This is the first big painting of this term, but my process and scale etc is all built on what I was doing the term before. There are however a few changes I made to the painting process for this piece which has changed because of feedback I have had on previous paintings, and the want for an easier process.
I had a comment this term when talking with one of the tutors that my colours are a little dull in last terms canvases. He wondered whether my turps was dirty, and I said that it definitely was! I have worked in the past with greeny-muddy coloured turps because I have only had slightly muddy turps to work with and only one pot of it outside with me, which quickly gets even muddier.
The other reason I thought my painting might be muddy is because the palette size I had outside was tiny compared to the size of my brushes.
For this painting I wanted to change my outdoor painting system to address these problems.
The Muddy Turps Problem addressed
I brought two containers for turps to go in this time. And worked with clean turps instead of muddy stuff.
Too small paint palette addressed
Before I had a white tile that I was used to using in the studio or when I didn’t have my massive glass palette:
This tile was hardly any wider than my biggest brush, but it was also extremely heavy and so impractical for carrying outside.
I don’t have a big enough reusable palette for this, but yesterday before I went out painting I had the not so radical idea to use greaseproof paper taped to a cardboard sheet instead! This is a cheap and customisable mock up of the fancy reusable palettes you can buy.
For this I taped two layers of greaseproof paper to the thick card, with the idea that when one layer got too messy I could take it off and have a fresh one beneath. The thick card was also super light! And I could slot it at the back of the canvas when carrying everything outside.
This worked so well!
You can see ^ the flat palette knife here that I used for the first time outside to clean the palette and mix colours. This worked so much better than mixing paint with a brush. Mixing with a big brush meant all the paint would get pushed inside the massive brush head and I would waste so much paint because it got trapped in there! Mixing with a palette knife was far more controlled and meant I could mix in a smaller paint with less paint wasted.
You can see on this image^ that the colours I was mixing hardly mixed because there was enough space for colours to sit side by side. And having two layers worked really well as well.
I did a sketching session before bringing the canvas outside where I wondered through the woods and found the spot I wanted to return to and paint. I picked this spot because the canopy was so dense I could hardly see the sky! And the colour palette was lovely and springy and fresh green. The trees in the foreground were also arranged in a shape that I imagined my most recent sculpture would fit into well.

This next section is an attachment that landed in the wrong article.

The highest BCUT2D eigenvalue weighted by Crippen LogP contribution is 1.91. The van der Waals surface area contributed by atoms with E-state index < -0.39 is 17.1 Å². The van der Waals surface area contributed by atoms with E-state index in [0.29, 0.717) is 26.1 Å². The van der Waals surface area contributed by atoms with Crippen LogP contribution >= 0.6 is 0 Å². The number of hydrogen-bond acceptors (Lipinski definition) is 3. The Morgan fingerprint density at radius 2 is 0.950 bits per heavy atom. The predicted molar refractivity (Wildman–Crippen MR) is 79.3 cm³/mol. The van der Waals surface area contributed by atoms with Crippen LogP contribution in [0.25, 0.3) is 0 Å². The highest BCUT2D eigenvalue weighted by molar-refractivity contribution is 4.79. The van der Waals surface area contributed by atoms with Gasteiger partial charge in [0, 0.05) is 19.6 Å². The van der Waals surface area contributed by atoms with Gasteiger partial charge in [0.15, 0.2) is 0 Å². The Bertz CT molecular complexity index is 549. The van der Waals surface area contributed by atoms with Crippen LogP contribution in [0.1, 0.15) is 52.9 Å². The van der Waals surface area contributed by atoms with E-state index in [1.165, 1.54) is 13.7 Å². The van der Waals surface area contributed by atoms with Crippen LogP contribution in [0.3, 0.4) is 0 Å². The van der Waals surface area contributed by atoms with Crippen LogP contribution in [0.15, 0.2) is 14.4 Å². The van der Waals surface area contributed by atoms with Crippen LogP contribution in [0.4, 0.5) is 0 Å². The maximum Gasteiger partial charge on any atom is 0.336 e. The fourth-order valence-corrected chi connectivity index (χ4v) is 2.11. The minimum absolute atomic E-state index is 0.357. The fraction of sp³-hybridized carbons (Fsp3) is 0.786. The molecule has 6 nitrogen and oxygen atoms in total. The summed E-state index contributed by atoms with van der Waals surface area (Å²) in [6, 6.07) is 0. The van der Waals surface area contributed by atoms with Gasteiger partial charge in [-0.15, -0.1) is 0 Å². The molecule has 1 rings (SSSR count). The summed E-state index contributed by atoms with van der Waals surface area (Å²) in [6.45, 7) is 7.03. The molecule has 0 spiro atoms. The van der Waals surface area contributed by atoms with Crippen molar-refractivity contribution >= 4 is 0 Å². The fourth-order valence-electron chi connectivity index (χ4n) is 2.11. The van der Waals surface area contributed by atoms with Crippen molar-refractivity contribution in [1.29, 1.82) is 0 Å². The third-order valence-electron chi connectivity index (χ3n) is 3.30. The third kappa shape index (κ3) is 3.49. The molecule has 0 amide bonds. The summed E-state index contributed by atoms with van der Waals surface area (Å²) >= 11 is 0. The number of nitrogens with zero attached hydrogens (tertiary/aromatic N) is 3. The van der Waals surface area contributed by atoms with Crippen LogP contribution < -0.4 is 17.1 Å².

Doing this pre painting sketching session was very useful because I could explore locations without having to lug the canvas around to do so.
The weather was still, cloudy and warm. It had rained heavily an hour before and so everything looked and smelt lush, and it felt like it could rain again soon, luckily it stayed dry the whole time.
The painting in stages
I tried to apply paint really thickly onto the canvas towards the end of the process. This was due to thinking about the thickness of paint earlier this term. I used lots of Liquin towards the end for thickness and so colours wouldn’t blend together, and used less turps than in the past because turps removes texture and thickness.
The finished painting
The colours are so much brighter than anything I’ve painted before! This is fitting since I painted this in spring. And previous canvases were painted before the everything blossomed etc.
I’m not sure how I feel about nearly all the colours being very bright. I was talking to some people in my studio and they were saying how they liked the pastel colours in my previous paintings, and they seemed to describe the colour palette of a woodland more accurately. I think a good medium would be to use muddier colours but also know how I can achieve brighter colours if I wanted them, and use a larger spectrum of bright and muddy colours:
Overall I’m happy with how this painting turned out. My painting process and been refined and I learnt far more than I thought I would.
Applying thick paint with Liquin at the end of the process, turps at the start and pure paint in the middle. This process works really well and this painting has more texture and depth of marks than ever before (harking back to Howard Hodgkins when I think about paint layering and depth).
It was really fun to do one of these big paintings in a new season. I’m looking forward to adding the structure on top.